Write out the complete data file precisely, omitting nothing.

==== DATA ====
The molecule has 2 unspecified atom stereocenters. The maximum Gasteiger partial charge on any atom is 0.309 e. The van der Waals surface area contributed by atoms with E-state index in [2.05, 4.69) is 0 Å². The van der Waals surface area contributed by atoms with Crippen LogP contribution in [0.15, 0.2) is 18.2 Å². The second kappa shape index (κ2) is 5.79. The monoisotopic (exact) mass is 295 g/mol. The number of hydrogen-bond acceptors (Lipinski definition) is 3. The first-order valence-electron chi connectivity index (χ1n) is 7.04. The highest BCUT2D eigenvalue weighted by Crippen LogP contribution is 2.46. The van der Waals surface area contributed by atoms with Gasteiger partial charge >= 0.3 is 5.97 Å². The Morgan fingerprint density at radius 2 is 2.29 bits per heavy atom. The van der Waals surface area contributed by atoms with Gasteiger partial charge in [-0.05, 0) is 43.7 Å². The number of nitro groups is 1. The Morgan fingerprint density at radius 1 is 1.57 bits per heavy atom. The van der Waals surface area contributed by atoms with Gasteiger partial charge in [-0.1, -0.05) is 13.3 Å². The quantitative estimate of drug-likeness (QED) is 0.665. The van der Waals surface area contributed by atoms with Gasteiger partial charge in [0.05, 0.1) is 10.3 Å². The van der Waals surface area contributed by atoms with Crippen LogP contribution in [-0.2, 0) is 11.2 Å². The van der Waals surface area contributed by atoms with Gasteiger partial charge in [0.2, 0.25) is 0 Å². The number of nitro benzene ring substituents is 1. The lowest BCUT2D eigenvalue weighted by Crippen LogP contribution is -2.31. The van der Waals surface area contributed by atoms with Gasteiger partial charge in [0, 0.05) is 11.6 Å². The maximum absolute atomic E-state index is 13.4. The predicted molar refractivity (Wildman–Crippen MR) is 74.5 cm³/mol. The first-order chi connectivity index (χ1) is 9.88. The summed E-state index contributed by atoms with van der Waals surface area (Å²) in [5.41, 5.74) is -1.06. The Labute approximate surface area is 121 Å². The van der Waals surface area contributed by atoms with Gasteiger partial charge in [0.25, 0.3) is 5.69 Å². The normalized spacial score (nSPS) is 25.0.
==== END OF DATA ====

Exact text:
The molecule has 2 unspecified atom stereocenters. The maximum Gasteiger partial charge on any atom is 0.309 e. The van der Waals surface area contributed by atoms with E-state index in [2.05, 4.69) is 0 Å². The van der Waals surface area contributed by atoms with Crippen LogP contribution in [0.15, 0.2) is 18.2 Å². The second kappa shape index (κ2) is 5.79. The monoisotopic (exact) mass is 295 g/mol. The number of hydrogen-bond acceptors (Lipinski definition) is 3. The first-order valence-electron chi connectivity index (χ1n) is 7.04. The highest BCUT2D eigenvalue weighted by Crippen LogP contribution is 2.46. The van der Waals surface area contributed by atoms with Gasteiger partial charge >= 0.3 is 5.97 Å². The Morgan fingerprint density at radius 2 is 2.29 bits per heavy atom. The van der Waals surface area contributed by atoms with Gasteiger partial charge in [-0.05, 0) is 43.7 Å². The number of nitro groups is 1. The Morgan fingerprint density at radius 1 is 1.57 bits per heavy atom. The van der Waals surface area contributed by atoms with Gasteiger partial charge in [-0.1, -0.05) is 13.3 Å². The quantitative estimate of drug-likeness (QED) is 0.665. The van der Waals surface area contributed by atoms with Gasteiger partial charge in [0.05, 0.1) is 10.3 Å². The van der Waals surface area contributed by atoms with Crippen LogP contribution in [-0.2, 0) is 11.2 Å². The van der Waals surface area contributed by atoms with Gasteiger partial charge in [0.2, 0.25) is 0 Å². The number of nitro benzene ring substituents is 1. The lowest BCUT2D eigenvalue weighted by Crippen LogP contribution is -2.31. The van der Waals surface area contributed by atoms with Gasteiger partial charge in [0, 0.05) is 11.6 Å². The maximum absolute atomic E-state index is 13.4. The predicted molar refractivity (Wildman–Crippen MR) is 74.5 cm³/mol. The first-order chi connectivity index (χ1) is 9.88. The summed E-state index contributed by atoms with van der Waals surface area (Å²) in [5.41, 5.74) is -1.06. The Labute approximate surface area is 121 Å². The van der Waals surface area contributed by atoms with Gasteiger partial charge in [0.25, 0.3) is 5.69 Å². The normalized spacial score (nSPS) is 25.0.